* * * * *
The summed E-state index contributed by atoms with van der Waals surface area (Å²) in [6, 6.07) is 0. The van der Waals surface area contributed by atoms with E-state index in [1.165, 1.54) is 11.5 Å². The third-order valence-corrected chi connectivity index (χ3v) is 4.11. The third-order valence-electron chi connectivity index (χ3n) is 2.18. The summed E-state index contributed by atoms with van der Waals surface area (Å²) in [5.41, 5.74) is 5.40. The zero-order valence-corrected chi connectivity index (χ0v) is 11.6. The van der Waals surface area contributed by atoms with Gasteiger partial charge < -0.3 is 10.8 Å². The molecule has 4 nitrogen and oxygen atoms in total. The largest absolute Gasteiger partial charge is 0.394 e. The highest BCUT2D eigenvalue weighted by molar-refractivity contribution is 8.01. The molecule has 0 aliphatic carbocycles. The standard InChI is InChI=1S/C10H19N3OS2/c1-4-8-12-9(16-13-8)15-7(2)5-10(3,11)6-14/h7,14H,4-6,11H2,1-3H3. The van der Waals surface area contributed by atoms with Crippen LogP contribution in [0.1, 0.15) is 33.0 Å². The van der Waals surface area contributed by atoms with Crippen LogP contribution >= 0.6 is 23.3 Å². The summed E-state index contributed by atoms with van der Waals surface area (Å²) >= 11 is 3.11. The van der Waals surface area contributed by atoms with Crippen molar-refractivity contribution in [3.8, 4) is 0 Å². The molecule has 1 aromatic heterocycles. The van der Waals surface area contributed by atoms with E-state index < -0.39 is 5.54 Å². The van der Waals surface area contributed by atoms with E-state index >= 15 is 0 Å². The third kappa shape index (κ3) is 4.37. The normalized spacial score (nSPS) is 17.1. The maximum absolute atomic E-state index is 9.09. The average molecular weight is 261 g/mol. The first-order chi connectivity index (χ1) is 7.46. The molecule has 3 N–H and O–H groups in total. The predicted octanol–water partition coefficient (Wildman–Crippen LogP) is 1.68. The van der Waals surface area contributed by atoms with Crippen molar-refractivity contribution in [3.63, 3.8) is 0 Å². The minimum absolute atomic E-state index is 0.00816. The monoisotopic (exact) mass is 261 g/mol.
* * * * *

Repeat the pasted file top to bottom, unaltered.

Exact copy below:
The summed E-state index contributed by atoms with van der Waals surface area (Å²) in [6, 6.07) is 0. The van der Waals surface area contributed by atoms with E-state index in [1.165, 1.54) is 11.5 Å². The third-order valence-corrected chi connectivity index (χ3v) is 4.11. The third-order valence-electron chi connectivity index (χ3n) is 2.18. The summed E-state index contributed by atoms with van der Waals surface area (Å²) in [5.41, 5.74) is 5.40. The zero-order valence-corrected chi connectivity index (χ0v) is 11.6. The van der Waals surface area contributed by atoms with Gasteiger partial charge < -0.3 is 10.8 Å². The molecule has 4 nitrogen and oxygen atoms in total. The largest absolute Gasteiger partial charge is 0.394 e. The highest BCUT2D eigenvalue weighted by molar-refractivity contribution is 8.01. The molecule has 0 aliphatic carbocycles. The standard InChI is InChI=1S/C10H19N3OS2/c1-4-8-12-9(16-13-8)15-7(2)5-10(3,11)6-14/h7,14H,4-6,11H2,1-3H3. The van der Waals surface area contributed by atoms with Crippen LogP contribution in [0.1, 0.15) is 33.0 Å². The van der Waals surface area contributed by atoms with Crippen LogP contribution >= 0.6 is 23.3 Å². The summed E-state index contributed by atoms with van der Waals surface area (Å²) >= 11 is 3.11. The van der Waals surface area contributed by atoms with Crippen molar-refractivity contribution in [3.8, 4) is 0 Å². The molecule has 1 aromatic heterocycles. The van der Waals surface area contributed by atoms with E-state index < -0.39 is 5.54 Å². The van der Waals surface area contributed by atoms with E-state index >= 15 is 0 Å². The third kappa shape index (κ3) is 4.37. The normalized spacial score (nSPS) is 17.1. The maximum absolute atomic E-state index is 9.09. The average molecular weight is 261 g/mol. The first-order chi connectivity index (χ1) is 7.46. The molecule has 3 N–H and O–H groups in total. The predicted octanol–water partition coefficient (Wildman–Crippen LogP) is 1.68. The van der Waals surface area contributed by atoms with Crippen molar-refractivity contribution in [3.63, 3.8) is 0 Å². The minimum absolute atomic E-state index is 0.00816. The monoisotopic (exact) mass is 261 g/mol.